A top Blue Jackets prospect remains unsigned
With the high expectations of the season left unfulfilled with merely 17 games remaining, the focus off-ice is turning towards the NHL draft in June and also on signing players that are still unsigned. A shining example of the latter would be University of Minnesota junior and defenseman Mike Reilly.
Reilly, selected in the fourth round (98 overall) of the 2011 draft by the Blue Jackets, remains unsigned by the team. He’s recorded 6-32-38 in 34 games for Minnesota this season. The 6’1", 182 pound native of Chanhassen, Minnesota could become an unrestricted free agent this summer if he decides to forego his senior year of collegiate eligibility and not sign with Columbus.
The reason the UFA-status comes into play is because of him playing for the Penticton Vees (BCHL) in 2011-12, recording 24-59-83 in 51 games. He’s done well since that time, earning as a sophomore First Team All-Big Ten honors, Big Ten Defensive Player of the Year and First Team All-American honors. This year, he’s the first defenseman to lead the team in scoring since 1996-97. He’s also in the Hobey Baker Award conversation.
"First things first," said Blue Jackets assistant general manager Chris MacFarland, "he’s a high-end, offensive puck-moving defenseman. He can really skate and push the play. He’s an exciting player to watch and does a lot of things to help you get out of the zone. He has a good ability to alleviate the pressure and make plays. That’s another, potentially very exciting add for us."
"Potentially" is italicized to highlight that the organization does not consider this a done deal, but instead stresses that if Mike Reilly signs, the future gets even brighter for the Blue Jackets. Does this mean that the team is putting any undue pressure on Reilly? No, it does not. Everyone that has been asked in Columbus’ front office, from President of Hockey Operations John Davidson on down, has said they look forward to getting the young prospect signed.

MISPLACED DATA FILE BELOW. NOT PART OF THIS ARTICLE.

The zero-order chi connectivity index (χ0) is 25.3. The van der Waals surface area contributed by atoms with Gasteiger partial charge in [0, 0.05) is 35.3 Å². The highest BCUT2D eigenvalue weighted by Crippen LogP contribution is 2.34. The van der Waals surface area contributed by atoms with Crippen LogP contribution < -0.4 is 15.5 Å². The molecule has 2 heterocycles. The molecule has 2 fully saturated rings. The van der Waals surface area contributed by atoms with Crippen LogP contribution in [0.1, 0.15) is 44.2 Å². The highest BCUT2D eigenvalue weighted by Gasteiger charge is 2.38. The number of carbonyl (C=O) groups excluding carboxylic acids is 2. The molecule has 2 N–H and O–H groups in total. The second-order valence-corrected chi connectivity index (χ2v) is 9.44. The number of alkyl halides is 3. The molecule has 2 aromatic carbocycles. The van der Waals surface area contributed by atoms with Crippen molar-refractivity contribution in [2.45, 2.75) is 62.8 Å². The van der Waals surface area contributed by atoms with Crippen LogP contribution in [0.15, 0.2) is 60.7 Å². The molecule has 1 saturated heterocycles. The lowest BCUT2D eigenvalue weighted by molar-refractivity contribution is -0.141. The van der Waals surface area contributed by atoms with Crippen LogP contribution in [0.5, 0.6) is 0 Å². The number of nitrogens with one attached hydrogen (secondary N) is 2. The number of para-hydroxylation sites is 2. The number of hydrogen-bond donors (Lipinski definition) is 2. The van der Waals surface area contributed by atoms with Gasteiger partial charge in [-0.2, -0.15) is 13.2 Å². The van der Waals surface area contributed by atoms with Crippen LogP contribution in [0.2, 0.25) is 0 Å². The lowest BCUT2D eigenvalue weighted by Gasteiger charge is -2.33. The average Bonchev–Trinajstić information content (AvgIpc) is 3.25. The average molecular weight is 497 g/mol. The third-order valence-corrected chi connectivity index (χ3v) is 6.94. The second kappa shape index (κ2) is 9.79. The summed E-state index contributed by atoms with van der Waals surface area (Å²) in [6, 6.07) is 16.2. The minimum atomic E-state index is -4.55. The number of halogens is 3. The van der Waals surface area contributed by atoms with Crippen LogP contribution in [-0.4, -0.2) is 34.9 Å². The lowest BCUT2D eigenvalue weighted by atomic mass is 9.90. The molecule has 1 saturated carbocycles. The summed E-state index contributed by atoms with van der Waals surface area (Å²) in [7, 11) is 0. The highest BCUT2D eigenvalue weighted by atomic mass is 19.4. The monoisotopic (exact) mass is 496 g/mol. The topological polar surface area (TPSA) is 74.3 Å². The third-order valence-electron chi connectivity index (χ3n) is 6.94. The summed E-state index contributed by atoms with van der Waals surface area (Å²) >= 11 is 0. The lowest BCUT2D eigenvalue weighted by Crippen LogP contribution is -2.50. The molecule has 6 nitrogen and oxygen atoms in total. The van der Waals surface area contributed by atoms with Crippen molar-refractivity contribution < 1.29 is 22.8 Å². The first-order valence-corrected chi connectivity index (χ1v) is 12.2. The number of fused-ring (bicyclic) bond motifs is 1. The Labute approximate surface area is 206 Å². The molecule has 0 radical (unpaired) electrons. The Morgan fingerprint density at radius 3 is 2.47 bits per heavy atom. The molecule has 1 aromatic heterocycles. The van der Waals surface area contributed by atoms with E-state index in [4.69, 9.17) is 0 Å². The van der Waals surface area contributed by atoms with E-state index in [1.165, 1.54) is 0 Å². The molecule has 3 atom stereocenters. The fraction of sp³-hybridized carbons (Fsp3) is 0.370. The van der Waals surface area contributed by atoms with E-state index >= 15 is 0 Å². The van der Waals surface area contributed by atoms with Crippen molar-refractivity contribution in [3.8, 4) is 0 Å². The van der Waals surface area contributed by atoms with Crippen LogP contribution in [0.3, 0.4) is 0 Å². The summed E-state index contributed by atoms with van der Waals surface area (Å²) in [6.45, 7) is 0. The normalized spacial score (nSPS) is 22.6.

Two reasons why he might not sign this spring are that he either does not want to play in Columbus (unlikely) or that he wants to play another year with his twin brothers. With the trade of defenseman James Wisniewski to the Anaheim Ducks last Monday, this may open the door in the young Reilly’s thought process about whether or not to sign with the Blue Jackets.
"He’s got all the skill in the world," MacFarland continued. "Like any other young player, he has things to work on; getting stronger and maturing physically. The stuff that you can’t teach is that explosive speed and that ability to just glide on the ice when you watch him. From that standpoint, he’s a real exciting player for us."
The potential of adding a player of the caliber and skill of Mike Reilly makes this one of the more important decisions that is, in essence, out of the hands of the Blue Jackets. The team sees him as part of the long-term plans on the blue line to enhance the players that are already there. Imagine Reilly in a top-four defensive pairing role to compliment the likes of Ryan Murray.
MacFarland, who is also general manager of the Springfield Falcons, also addressed Kerby Rychel’s development in both locales this year.
"Kerby’s been fine," he said. "Like any young player, there are ups and downs in your first pro season. He got a taste (NHL) early in the year and I thought he performed pretty well. The key for Kerby was that he earned the right to come up here. That’s something that we preach to our kids. When he came up here, he played well.
"He’s banged up right now and currently out of the lineup, but hopefully he’ll be back pretty soon. He’s had a very good first year as a pro and scored some big goals for us. He’s a guy with good skill and good hands in the offensive zone. He likes having the puck and is learning to play a heavy game."
Would it be surprising to see the young Rychel make the Blue Jackets roster out of training camp when September rolls around? Not in the least, as he would fit right in with rookies Alex Wennberg and Marko Dano.
But, the priority right now is to get Mike Reilly signed to an entry-level contract with the Blue Jackets. Which way he’s leaning, Reilly isn’t saying. If they can accomplish that task, the future on the blue line will indeed be a very bright spot for the organization.